This is part of a week-long series about Social Security. If you want to read the whole series, links are provided at the bottom of this post.
Every few years, we hear the news that Social Security is going to go broke. They have run the numbers, and the money is going to run out.
Of course, it is always going to run out decades from now.
And no one really talks about what it means for Social Security to go broke. So let’s do that now, in a slightly simplified version.
The first thing you have to know is that we pay more into Social Security than we pay out each year and that we have for the last three decades until 2010. The excess funds go to buy Treasury bonds, which pay for other government spending. Those Treasury bonds are what will pay Social Security benefits in years in which other funding is not sufficient.
So did we start tapping into Treasury bonds in 2010, when Social Security taxes didn’t cover benefits? No. Social Security assets generate interest, which is also available to pay benefits. That interest is currently making up the shortfall between taxes and benefits. And it’s doing a fine job of it. We’re still buying Treasury bonds. Current estimates show that we’ll keep buying them, or at least not spending them, up to 2021, another nine years. Then we’ll spend the bonds, which will last another 12 years.
Then, and only then, will we experience a shortfall that will require an increase in taxes (either by percentage or by increasing the portion of income subject to taxation), a decrease in benefits (scaled or by percentage or through means testing), or a subsidy from general revenues. Social Security still would not be broke. It could, in fact, be fixed by doubling the taxes and ever so slightly less than doubling benefits.
That is what happens according to the current estimates. However, there’s something you need to know about the current estimates. These estimates looks a lot like prior estimates, in that they are decades out.
Social Security has been doomed to fail for a very long time without actually getting much closer to doing so. The reason is that the estimates are required by law to be based on very conservative assumptions. We cannot run the risk of going broke, so the reasoning goes, so we must plan very carefully.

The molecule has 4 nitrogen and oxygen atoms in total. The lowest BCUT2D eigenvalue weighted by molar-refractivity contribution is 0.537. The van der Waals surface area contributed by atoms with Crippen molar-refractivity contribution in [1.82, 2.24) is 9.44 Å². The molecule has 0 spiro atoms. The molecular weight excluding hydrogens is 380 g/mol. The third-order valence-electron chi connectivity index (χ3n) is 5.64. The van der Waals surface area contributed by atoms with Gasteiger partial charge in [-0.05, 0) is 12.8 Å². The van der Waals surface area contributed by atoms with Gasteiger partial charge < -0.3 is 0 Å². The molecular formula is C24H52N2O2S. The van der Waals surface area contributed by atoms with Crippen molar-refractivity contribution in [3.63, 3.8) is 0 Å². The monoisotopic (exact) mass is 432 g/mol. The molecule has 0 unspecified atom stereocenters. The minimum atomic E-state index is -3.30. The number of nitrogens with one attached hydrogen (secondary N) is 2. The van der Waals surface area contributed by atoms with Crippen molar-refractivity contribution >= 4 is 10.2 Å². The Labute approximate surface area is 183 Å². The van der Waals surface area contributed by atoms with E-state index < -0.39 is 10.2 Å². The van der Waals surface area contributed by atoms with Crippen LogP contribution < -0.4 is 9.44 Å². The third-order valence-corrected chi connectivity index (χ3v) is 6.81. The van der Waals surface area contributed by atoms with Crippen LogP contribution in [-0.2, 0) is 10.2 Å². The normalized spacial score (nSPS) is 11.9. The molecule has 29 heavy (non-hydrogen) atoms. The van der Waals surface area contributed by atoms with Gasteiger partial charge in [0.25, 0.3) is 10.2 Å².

But what’s annoying about all of this is that the prediction that Social Security revenues plus the accumulated U.S. securities (yes, the U.S. government, not China, is far and away the world’s largest holder of U.S. securities) will be unable to meet its obligations in 2037*, and only pay out 78 percent of benefits. That estimate comes from a Congressional Budget Office (CBO) report (pdf). But that CBO estimate is based on an annual real GDP rate of growth of 2.5%.
Zoiks! OK, I realize those of you who have managed to stick it out this far might not understand the implications of what a RGDP rate of growth of 2.5% implies (heathens!).
That rate would be so historically abysmal that, since going off the gold standard, we have never had a thirty year period with an average rate of growth of 2.5%. Ever.
This discussion predates the current set of estimates, and the current set of estimates does not show the gains (performance better than expected) we have come to expect comparing various sets of estimates. We have, however, been experiencing a period of dismal economic performance not seen since Social Security was enacted. If this continues, we have much, much more to worry about than when we might run out of Social Security funds squirreled away in Treasury bonds.
If we don’t assume that we have generally reached the end of economic growth in our country, if we don’t assume that this sort of unemployment and underemployment will last for two decades, those estimates are much, much further out, even with the baby boomers retiring and trying to live forever at the same time. There just isn’t that much of a story here…unless your goal is to scare people away from Social Security and into private investment.
In case you haven’t figured it out, that’s the point of all those stories. Next time you see one, look at who is quoted in the story. As with this story posted yesterday, you’ll usually find the expert in question is connected to a conservative think tank.
The day they’re not, then you worry. Until then, relax. Social Security isn’t broke.
The full series: